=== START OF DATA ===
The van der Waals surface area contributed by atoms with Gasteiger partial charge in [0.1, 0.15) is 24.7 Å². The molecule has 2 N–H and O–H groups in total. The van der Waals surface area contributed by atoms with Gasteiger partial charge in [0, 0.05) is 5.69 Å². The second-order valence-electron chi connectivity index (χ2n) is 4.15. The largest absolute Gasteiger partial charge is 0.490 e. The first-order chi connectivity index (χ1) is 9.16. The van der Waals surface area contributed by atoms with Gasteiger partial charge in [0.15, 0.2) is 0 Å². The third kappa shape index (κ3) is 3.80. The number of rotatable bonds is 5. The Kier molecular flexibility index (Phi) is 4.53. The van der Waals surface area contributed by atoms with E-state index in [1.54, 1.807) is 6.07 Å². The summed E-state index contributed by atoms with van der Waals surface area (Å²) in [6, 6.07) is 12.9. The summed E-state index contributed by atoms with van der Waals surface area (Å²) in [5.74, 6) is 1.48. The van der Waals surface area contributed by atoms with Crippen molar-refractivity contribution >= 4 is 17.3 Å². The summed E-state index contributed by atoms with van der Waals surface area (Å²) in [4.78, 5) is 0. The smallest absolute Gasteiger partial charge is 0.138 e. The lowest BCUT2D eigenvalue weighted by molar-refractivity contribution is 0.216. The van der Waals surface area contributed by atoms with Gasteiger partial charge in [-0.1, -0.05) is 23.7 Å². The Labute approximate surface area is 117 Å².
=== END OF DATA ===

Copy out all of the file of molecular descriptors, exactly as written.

The van der Waals surface area contributed by atoms with Gasteiger partial charge in [0.1, 0.15) is 24.7 Å². The molecule has 2 N–H and O–H groups in total. The van der Waals surface area contributed by atoms with Gasteiger partial charge in [0, 0.05) is 5.69 Å². The second-order valence-electron chi connectivity index (χ2n) is 4.15. The largest absolute Gasteiger partial charge is 0.490 e. The first-order chi connectivity index (χ1) is 9.16. The van der Waals surface area contributed by atoms with Gasteiger partial charge in [0.15, 0.2) is 0 Å². The third kappa shape index (κ3) is 3.80. The number of rotatable bonds is 5. The Kier molecular flexibility index (Phi) is 4.53. The van der Waals surface area contributed by atoms with E-state index in [1.54, 1.807) is 6.07 Å². The summed E-state index contributed by atoms with van der Waals surface area (Å²) in [6, 6.07) is 12.9. The summed E-state index contributed by atoms with van der Waals surface area (Å²) in [5.74, 6) is 1.48. The van der Waals surface area contributed by atoms with Crippen molar-refractivity contribution >= 4 is 17.3 Å². The summed E-state index contributed by atoms with van der Waals surface area (Å²) in [4.78, 5) is 0. The smallest absolute Gasteiger partial charge is 0.138 e. The lowest BCUT2D eigenvalue weighted by molar-refractivity contribution is 0.216. The van der Waals surface area contributed by atoms with Gasteiger partial charge in [-0.1, -0.05) is 23.7 Å². The Labute approximate surface area is 117 Å².